Endometriosis is a disease that can not only lead to fertility issues, but rather it can also seriously impede sexual relations along with causing pelvic pain, painful bowel movements and very painful menstruation, which are all symptoms that can bring about serious problems in women suffering from endometriosis.
< Currently, there are a series of socio-economic issues that are generating some temporary imbalances when it comes to satisfying the desire to have children. Economic hardships, the need for financial collaboration between both members of a couple, the delay in finding the ideal home for raising children and other factors give rise to the fact that when it is finally possible to think about having children, it is done at an age when the female physiology is not at its ideal time for child bearing and if the woman is still fertile, there are increasing difficulties to the point where sometimes reproduction is unachievable. Among all of this adversity, this pathology also plays a determining role, exacerbating the aforementioned afflictions even more. From a medical perspective, this disease is defined as a combination of symptoms produced when a type of concrete cells, the cells in the uterus lining, grow outside of the womb. In other words, there is a growth of uterine cells in other areas of the body that are not the uterus. Since they are cells that are prepared to respond to certain hormonal stimuli, symptoms such as pain, irregular bleeding and difficulty becoming pregnant appear, among others. Therefore, it is logical to conclude that the menstrual cycle deeply affects this cell growth “outside its place.”
Although it may be difficult to believe, one of the causes behind the manifestations or symptoms of Endometriosis are actually in the normal female menstrual cycle. Why is that? Let’s remember that the uterus is like a type of bag or upside down glass. Its lining gets thicker as the menstrual cycle progresses so that the female body can be prepared to house an embryo. This is achieved due to the influx of very specific hormones (steroid hormones). When the time comes and conception has not occurred, the body detects that everything it has prepared is not useful and it gets rid of it; this is the menstrual bleeding that expels the layer of cells that had been formed.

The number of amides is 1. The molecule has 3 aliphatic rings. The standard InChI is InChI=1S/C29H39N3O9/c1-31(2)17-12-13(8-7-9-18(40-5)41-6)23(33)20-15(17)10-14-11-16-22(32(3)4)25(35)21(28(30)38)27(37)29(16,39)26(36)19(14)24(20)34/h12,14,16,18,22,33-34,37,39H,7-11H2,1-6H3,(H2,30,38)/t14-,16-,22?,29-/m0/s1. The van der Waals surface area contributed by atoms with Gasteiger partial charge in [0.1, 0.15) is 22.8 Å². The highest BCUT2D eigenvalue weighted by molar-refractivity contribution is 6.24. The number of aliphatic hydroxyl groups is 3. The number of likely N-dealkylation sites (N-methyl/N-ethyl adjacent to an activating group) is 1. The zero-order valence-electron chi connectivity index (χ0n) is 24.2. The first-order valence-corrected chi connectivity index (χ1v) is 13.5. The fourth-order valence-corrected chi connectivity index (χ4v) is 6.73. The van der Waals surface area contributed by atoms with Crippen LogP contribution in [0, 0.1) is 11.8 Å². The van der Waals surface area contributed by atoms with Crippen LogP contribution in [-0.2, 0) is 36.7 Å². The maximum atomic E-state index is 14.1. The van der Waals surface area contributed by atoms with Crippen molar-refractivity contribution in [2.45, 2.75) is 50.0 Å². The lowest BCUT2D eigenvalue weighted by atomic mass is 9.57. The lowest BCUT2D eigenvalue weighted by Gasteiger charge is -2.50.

But what happens if part of those endometrial cells that had been shed were not all expelled correctly and some of them stayed inside the body?
This is what happens in cases of endometriosis: the implantation of these types of cells exists outside of the normal cavity (the uterus) in varying areas, such as for instance the interior of the pelvis, in the actual ovaries, but the cells can also be implanted in the intestines, the rectum or the bladder or other parts of the body. Furthermore, these cells that are reimplanted outside of their place continue to follow the “orders” of the hormonal influxes since they are not dead cells. This causes them to bleed sometimes when the ovarian cycle is over because they try to “obey the order to shed” but they are not able to be shed.
By the same token, as their growth is sometimes stimulated and sometimes not (also depending on the time of the cycle), this causes the typical symptoms that depend on the area of the body where they have been implanted.